Chief judge of US military commissions retiring in April

[JURIST] US Marine Col. Ralph Kohlmann [JURIST news archive], chief judge of US military commissions [DOD materials; JURIST news archive], said Tuesday at a pretrial hearing for five suspects in the September 11 attacks [JURIST news archive] that he is scheduled to retire next April. During voir dire, in which defense attorneys questioned Kohlmann about potential bias, the judge said he had submitted retirement paperwork this past February. Kohlmann refused to speculate about whether the trials would conclude before his retirement, telling the attorneys he would reassign the cases if necessary. Among the suspects who appeared before Kohlmann on Tuesday was Khalid Sheik Mohammed [JURIST news archive], suspected of coordinating the 9/11 attacks, who asked Kohlmann [AP report] about his religious affiliation and his ability to preside impartially as a military officer. The Miami Herald has more.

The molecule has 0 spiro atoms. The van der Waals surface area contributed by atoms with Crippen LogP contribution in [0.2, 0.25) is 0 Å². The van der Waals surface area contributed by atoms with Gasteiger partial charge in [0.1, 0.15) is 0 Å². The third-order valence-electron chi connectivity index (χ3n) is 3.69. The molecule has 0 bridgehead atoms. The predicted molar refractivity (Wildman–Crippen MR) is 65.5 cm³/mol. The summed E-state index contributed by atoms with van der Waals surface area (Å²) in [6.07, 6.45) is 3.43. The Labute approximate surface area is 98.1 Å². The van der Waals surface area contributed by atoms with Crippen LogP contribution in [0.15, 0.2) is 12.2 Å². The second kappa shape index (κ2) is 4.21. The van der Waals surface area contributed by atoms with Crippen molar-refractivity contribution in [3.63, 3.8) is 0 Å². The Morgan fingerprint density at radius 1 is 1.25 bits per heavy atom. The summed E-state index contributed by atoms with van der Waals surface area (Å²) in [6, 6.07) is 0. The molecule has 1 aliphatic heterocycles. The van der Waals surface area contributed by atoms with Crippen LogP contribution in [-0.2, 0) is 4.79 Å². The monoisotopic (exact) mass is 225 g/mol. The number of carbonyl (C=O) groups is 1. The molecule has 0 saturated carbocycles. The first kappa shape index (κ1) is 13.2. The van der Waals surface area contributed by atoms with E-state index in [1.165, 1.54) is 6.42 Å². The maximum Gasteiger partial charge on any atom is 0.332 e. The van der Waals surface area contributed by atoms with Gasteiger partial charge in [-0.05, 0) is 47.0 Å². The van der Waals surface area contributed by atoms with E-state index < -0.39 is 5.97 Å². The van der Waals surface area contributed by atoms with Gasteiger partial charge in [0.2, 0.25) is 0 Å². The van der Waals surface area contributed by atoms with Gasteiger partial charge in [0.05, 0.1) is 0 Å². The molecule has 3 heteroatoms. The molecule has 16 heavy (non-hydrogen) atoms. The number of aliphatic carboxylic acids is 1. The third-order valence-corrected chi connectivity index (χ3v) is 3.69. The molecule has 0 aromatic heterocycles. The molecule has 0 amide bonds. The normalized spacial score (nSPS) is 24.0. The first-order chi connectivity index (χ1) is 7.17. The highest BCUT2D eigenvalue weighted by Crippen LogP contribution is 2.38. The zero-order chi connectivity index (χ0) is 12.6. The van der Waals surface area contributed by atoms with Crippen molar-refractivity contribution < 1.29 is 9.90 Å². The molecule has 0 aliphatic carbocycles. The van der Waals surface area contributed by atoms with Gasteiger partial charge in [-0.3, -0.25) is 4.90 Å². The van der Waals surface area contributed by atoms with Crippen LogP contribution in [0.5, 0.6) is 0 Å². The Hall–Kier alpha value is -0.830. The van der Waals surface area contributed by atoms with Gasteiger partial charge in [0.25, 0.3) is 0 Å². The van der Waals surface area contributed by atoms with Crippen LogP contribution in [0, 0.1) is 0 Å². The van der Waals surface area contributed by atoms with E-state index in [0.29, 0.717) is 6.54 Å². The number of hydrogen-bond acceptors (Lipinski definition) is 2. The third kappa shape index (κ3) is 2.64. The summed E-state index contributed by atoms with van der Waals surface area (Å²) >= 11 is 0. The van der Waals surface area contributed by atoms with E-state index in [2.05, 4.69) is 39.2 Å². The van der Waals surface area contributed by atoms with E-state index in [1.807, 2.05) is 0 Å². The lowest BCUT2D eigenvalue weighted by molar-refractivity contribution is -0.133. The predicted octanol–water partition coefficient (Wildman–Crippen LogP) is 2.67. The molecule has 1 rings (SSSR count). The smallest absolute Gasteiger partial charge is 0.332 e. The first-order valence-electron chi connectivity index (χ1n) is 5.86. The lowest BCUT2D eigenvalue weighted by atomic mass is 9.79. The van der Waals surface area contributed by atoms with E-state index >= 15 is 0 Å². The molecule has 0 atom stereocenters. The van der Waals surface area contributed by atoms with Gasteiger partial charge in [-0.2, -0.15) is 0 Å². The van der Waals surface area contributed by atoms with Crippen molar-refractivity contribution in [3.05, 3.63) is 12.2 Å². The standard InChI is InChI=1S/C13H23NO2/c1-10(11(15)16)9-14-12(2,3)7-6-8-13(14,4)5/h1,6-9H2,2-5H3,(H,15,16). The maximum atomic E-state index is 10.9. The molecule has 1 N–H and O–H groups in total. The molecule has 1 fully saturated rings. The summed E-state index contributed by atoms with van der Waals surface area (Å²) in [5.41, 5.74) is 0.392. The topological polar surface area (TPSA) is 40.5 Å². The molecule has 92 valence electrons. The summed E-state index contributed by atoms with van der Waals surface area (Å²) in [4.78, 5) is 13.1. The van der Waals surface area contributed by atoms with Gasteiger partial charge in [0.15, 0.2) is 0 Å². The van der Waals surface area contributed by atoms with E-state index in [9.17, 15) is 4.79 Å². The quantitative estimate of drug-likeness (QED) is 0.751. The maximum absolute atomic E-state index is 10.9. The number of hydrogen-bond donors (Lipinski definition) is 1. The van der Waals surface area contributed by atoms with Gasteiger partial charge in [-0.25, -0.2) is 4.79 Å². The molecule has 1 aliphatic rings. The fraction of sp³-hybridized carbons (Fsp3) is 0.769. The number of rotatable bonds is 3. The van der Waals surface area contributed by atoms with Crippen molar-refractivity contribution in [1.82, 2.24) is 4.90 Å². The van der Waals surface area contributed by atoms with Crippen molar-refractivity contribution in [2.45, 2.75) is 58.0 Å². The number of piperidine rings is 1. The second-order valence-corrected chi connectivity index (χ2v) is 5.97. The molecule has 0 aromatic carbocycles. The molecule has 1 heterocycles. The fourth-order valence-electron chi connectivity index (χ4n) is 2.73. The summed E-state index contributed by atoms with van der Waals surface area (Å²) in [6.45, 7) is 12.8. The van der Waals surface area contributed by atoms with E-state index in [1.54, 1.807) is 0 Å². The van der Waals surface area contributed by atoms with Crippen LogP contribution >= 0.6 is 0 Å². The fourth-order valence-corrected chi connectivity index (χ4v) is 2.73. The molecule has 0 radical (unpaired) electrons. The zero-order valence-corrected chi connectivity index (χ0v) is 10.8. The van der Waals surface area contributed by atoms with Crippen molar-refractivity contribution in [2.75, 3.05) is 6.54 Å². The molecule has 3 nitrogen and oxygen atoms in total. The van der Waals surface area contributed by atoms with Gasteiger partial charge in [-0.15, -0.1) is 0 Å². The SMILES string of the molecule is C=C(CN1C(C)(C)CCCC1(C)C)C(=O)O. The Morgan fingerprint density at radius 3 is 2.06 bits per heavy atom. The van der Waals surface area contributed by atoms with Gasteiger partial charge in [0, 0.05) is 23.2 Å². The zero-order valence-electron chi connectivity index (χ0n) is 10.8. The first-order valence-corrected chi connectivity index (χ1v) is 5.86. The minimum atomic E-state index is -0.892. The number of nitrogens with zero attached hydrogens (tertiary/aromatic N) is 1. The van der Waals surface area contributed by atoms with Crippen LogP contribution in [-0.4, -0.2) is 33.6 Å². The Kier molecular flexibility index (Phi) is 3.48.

Kohlmann has served as chief judge of the military commissions since last year. After his appointment, the New York Times noted [report] that Kohlmann had criticized the concept of military commissions in a paper [text] he had written in 2002 as a master's student at the US Naval War College [official website]. Kohlmann wrote that US district courts would be a better venue for terrorism suspects' trials because of a perception that military commissions lack independence and credibility. In another recent personnel change at the military commissions, US Air Force Brig. Gen. Thomas Hartmann [official profile; JURIST news archive] was reassigned [JURIST report] to the newly-created position of director of operations of the Office of Military Commissions. In his former position as legal advisor to the military commissions, Hartmann had been barred from taking part in certain detainees' trials on grounds that he was biased toward the prosecution [JURIST report].

 

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